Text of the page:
Though tax amnesties (TAs) are considered as a policy tool to increase revenue for governments, they have generated some puzzles. To solve the puzzles of TA we should not ignore the behavioural aspects of delinquent taxpayers. In this paper, we focus on a relatively neglected but important area of the TA literature. Considering that people who participate in tax amnesty policy (TAP) may not honestly report the whole amounts of evaded tax, thus they commit a secondary tax evasion. We indicate that even considering the risk of abstaining from TA and incurring possible uncertainty of tax evasion penalties, participating in a TA provides a higher level of utility for the delinquent taxpayers. Also, due to a secondary tax evasion usually accompanying with TA, we show that during the initial assessment period of a TAP the tax revenue drastically increases and when the assessment period is approaching the tax revenue stably declines and ultimately converges to a fixed value. Furthermore, we show that if delinquent taxpayers participate in the TAP and the penalties are larger than the expected tax revenue of the government, it increases the tax revenue without reducing the welfare of other taxpayers, so as to achieving Pareto improvement.
The high rate of increase of ruling politicians' wealth has been empirically proven many times. However, in the literature it is almost always assumed that politicians grew rich faster due to political rent-seeking or corruption. The aim of this article is to discuss the assumption whether corruption and rent-seeking is indeed the only possible cause, and to present empirical findings undermining the assumption. The results of the analysis of levels and rate of growth of Polish politicians' wealth clearly show that the other explanation is the selection of people exercising authority. Based on statistical analysis of 2024 asset declarations of 689 councillors from Polish voivodeship assemblies from two terms in the period of 2010–2018, the paper demonstrates that the different rates of changes of the value of assets of coalition and opposition councillors are at least partly the effect of the selection bias.
The paper applies a variant of the gravity model to test whether there is a positive link between the size of trade flows and the extent to which they follow the pattern of comparative advantage. Using UNCTAD's 2016 trade data for every country in the world, and 255 merchandise items, we show that countries trading more with each other tend to follow the patterns of comparative advantages more than countries with smaller mutual trade flows. While smaller trade flows can be easily influenced by business decisions of individual companies or one-off trade contracts going against trade pattern predictions, this is not the case with larger flows. We also find signs that holding trade volume constant, more distant countries trade less than geographically proximate countries, in line with predictions from comparative advantage. The results are valid for the whole database of all country pairs in world trade, but the goodness of fit increases with the number of items these country pairs trade in. The paper is the first insight into the topic and can be expanded to a higher level of disaggregation and more variables in future research.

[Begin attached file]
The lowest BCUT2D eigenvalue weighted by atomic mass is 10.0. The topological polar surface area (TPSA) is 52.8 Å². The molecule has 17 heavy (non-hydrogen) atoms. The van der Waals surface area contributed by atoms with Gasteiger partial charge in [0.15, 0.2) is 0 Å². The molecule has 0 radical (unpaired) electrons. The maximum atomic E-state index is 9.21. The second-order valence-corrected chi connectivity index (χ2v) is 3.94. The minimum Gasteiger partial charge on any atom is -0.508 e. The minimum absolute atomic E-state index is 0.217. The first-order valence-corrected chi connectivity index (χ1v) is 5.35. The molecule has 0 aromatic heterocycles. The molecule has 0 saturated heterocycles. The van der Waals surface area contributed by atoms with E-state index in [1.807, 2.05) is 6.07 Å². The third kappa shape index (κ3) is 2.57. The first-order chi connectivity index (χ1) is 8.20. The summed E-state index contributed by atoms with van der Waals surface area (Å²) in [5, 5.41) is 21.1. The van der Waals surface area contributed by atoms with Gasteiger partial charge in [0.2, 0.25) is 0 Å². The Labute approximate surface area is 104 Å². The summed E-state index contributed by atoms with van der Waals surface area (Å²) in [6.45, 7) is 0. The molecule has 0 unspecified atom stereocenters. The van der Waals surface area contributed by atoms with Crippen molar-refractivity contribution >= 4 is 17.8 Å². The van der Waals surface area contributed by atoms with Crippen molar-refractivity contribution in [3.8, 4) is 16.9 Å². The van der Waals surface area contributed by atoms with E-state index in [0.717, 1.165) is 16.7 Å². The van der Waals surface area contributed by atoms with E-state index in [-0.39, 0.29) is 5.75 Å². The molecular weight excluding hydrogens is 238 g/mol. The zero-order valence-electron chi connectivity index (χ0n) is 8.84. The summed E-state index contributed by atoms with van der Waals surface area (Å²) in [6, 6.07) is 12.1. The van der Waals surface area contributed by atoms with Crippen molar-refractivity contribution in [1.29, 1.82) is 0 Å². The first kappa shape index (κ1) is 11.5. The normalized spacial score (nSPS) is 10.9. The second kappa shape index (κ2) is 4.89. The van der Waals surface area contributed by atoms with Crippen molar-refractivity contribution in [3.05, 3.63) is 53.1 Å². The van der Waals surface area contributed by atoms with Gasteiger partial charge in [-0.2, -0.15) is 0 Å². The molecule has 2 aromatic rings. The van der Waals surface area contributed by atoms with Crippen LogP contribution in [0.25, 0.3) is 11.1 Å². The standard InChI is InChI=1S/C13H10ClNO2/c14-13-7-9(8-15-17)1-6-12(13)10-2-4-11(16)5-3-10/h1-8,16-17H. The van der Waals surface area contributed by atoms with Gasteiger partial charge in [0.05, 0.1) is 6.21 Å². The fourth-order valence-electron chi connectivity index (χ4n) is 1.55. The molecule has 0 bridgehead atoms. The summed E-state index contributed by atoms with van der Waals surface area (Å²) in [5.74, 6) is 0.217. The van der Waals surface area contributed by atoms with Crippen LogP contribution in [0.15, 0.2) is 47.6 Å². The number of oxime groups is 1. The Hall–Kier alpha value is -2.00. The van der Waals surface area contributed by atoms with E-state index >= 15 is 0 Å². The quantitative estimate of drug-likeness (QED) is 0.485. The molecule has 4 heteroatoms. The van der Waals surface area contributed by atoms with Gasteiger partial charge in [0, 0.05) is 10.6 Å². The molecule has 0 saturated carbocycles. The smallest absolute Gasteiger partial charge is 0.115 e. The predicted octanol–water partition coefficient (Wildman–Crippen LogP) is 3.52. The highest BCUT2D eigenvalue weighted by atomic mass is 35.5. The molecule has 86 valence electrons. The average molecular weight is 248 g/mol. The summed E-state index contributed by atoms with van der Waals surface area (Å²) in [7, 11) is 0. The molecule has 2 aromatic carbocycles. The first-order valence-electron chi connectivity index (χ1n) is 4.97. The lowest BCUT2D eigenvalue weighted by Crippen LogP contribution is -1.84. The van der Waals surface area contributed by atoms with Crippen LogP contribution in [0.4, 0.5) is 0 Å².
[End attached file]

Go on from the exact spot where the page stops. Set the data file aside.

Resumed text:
Chinese infrastructural projects like the “Belt & Road Initiative” or the “Chinese 16 + 1 Initiative” are trapped in geopolitical narratives. Geopolitical concepts dressed in scientific robes make the logic of warfare begin to prevail over the logic of cooperation. As a consequence, something that was to be an opportunity for less developed countries, becomes the axis of conflict between the great powers. In this paper, I identify the logic of warfare as an underlining characteristic of geopolitical reasoning and show why it is incompatible with economic approach. I also argue that geopolitical concepts are not scientific theories, but rather self-fulfilling prophecies. This theoretical background allows to detect the biggest obstacles related to many Chinese initiatives, and also indicates some necessary means to neutralize geopolitical narratives.
Authors:Levente Szász, Béla Gergely Rácz, Anca Borza, and Botond Benedek
This paper investigates whether multinational companies possess superior manufacturing knowledge relative to domestic companies operating in emerging market countries. Manufacturing knowledge is operationalized as knowledge in use through the implementation and performance impact of manufacturing practices. Using survey data of 216 manufacturing plants located in five emerging countries, we apply analysis of variance (ANOVA) and structural equation modelling (SEM) to identify the potential knowledge surplus of multinational subsidiaries over local companies. Results of our analysis show that, generally, multinational subsidiaries invest significantly more effort in implementing manufacturing practices. Nevertheless, their knowledge superiority concerning the effective use of these practices is only materialized in terms of practices related to human resource development and advanced manufacturing technologies.
Authors:Zsuzsanna Kispál-Vitai, Yann Regnard, Klara Kövesi, and Claude-André Guillotte